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Paul Newman Absolutely Despised His First Ever Film

Today, audiences remember Paul Newman as a philanthropist, political activist, Hollywood legend, and one of the greatest movie stars of all time. Before he died in 2008 at the age of 83, he received an Academy Award for best leading actor in "The Color of Money" and a Primetime Emmy Award for best supporting actor in the TV miniseries "Empire Falls" (via IMDb). Fans of Newman and Old Hollywood will always remember his most notable roles in classic films, such as "Cool Hand Luke," "The Hustler," "Butch Cassidy & The Sundance Kid," and remember how he shared the silver screen with fellow legend Elizabeth Taylor in "Cat on a Hot Tin Roof." 

Yet, even the biggest legends still had their humble beginnings. According to film critic Shawn Levy's biography of the actor, "Paul Newman: A Life," Newman's father and mother ran a sporting goods store. Before he became an actor, he also served in the United States Navy during World War II. Soon after, he began acting professionally, with his first listed credit in 1949 for a TV series titled "The Aldrich Family." He worked steadily in TV for some years, before he made his cinematic debut in a 1954 film called "The Silver Chalice."

Despite being a large production that also starred Natalie Wood in a brief turn, Newman did not have kind things to say about his big-screen debut.

Newman initially hated his debut film and even ran advertisements against it

"The Silver Chalice," directed by Victor Saville, is a historical epic about a Greek sculptor named Basil (played by Newman) who travels to Jerusalem and Rome in an effort to craft Jesus Christ's cup that was used during The Last Supper (via IMDb). Levy's "Paul Newman: A Life" discusses in detail how much Newman despised the film at the time of its debut. "I was horrified and traumatized when I saw the film," Levy quoted him as saying. "I was sure my acting career had begun and ended in the same picture." Newman believed that the movie had the distinction of being the worst film of the 1950s.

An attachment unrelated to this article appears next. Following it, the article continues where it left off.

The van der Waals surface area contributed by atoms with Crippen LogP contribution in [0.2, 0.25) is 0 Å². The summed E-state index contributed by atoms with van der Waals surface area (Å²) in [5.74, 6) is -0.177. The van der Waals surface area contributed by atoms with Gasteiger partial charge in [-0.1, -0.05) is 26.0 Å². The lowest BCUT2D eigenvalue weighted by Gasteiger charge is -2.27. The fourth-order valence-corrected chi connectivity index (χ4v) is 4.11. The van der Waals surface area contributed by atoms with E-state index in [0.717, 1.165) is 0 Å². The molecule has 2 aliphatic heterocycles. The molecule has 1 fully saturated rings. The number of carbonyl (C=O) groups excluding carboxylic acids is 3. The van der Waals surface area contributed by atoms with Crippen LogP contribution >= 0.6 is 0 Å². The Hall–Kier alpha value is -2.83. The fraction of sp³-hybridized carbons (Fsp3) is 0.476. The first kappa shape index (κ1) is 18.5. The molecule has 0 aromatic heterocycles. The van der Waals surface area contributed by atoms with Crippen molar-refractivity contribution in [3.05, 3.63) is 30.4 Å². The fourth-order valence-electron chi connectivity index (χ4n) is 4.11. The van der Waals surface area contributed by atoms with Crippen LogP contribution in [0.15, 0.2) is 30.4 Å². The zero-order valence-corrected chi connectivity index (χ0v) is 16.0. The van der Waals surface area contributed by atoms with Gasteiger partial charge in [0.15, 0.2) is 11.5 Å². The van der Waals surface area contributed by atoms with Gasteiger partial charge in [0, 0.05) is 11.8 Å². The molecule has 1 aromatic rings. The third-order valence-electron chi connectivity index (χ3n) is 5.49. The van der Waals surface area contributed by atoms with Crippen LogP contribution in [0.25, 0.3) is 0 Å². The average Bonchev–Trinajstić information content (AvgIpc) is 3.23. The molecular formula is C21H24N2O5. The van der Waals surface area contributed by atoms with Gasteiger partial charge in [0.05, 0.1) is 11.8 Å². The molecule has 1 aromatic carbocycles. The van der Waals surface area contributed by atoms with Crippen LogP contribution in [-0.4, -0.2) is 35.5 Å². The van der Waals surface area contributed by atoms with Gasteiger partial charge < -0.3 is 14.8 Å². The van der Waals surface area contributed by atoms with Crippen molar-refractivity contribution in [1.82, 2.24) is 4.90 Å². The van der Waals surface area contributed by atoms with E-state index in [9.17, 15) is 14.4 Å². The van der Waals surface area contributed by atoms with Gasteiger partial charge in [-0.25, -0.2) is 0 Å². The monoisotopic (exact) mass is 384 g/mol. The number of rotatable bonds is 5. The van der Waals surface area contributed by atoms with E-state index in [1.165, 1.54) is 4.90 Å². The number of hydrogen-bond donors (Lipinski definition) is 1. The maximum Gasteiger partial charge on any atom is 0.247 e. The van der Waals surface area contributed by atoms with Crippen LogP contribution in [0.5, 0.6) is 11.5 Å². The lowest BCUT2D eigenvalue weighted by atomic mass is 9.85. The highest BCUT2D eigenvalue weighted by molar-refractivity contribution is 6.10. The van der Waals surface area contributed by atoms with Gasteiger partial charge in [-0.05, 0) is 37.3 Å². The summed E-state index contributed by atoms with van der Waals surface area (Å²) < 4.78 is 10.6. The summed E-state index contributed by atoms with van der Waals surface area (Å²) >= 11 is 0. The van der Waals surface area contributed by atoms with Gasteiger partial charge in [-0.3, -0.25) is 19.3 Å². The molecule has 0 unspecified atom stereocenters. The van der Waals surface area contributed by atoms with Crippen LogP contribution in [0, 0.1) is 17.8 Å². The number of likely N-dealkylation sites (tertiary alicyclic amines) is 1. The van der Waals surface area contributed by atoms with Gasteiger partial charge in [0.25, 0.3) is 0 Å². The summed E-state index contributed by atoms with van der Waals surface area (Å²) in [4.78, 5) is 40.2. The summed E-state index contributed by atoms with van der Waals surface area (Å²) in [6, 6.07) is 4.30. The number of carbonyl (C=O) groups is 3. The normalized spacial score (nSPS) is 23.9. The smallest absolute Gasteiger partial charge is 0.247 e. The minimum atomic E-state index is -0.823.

His hatred of the film lasted for years, and in 1963, Newman ran an advertising campaign against the film. According to Levy, Newman spent $1,200 on ads in Los Angeles newspapers telling people to not watch the film when it aired on local television. As these types of campaigns tend to, it had the opposite effect -– publicity generated by Newman's anti-campaign generated more interest in the film. Viewership ratings of the film were high, despite the fact the actor told readers of the local papers, "Paul Newman apologizes every night this week – Channel 9."

There may be many reasons Newman disliked the movie, yet one that stood out was critics noting his resemblance to fellow lauded actor Marlon Brando. As Levy wrote, a number of critics remarked on their facial resemblances. This may have played a role in Newman's disdain for the film.

Newman grew to appreciate having made The Silver Chalice

Critics and audiences have not been kind to "The Silver Chalice," so Paul Newman's own hatred of the film wasn't distinct from the general critical consensus around it. Yet, Levy remarked in his biography of Newman that the actor had nonetheless learned to appreciate that any press – even poor critical press – can still be a boon to a young actor early in their career. Levy quoted him as saying, "It's like juvenile delinquency: if you can be the worst kid on the block, you can make a name for yourself."

Newman obviously wouldn't have to worry about bad press following him for long, though. Though for some time after "The Silver Chalice" he stuck to TV series (via IMDb), his big-screen star didn't take too long to rise. He and his "Silver Chalice" co-star Pier Angeli reunited for the 1956 film "Somebody Up There Likes Me," and in 1958, he starred in "The Long, Hot Summer" with wife Joanne Woodward and "Cat on a Hot Tin Roof" with Elizabeth Taylor. The Hollywood legend's career would only grow from there.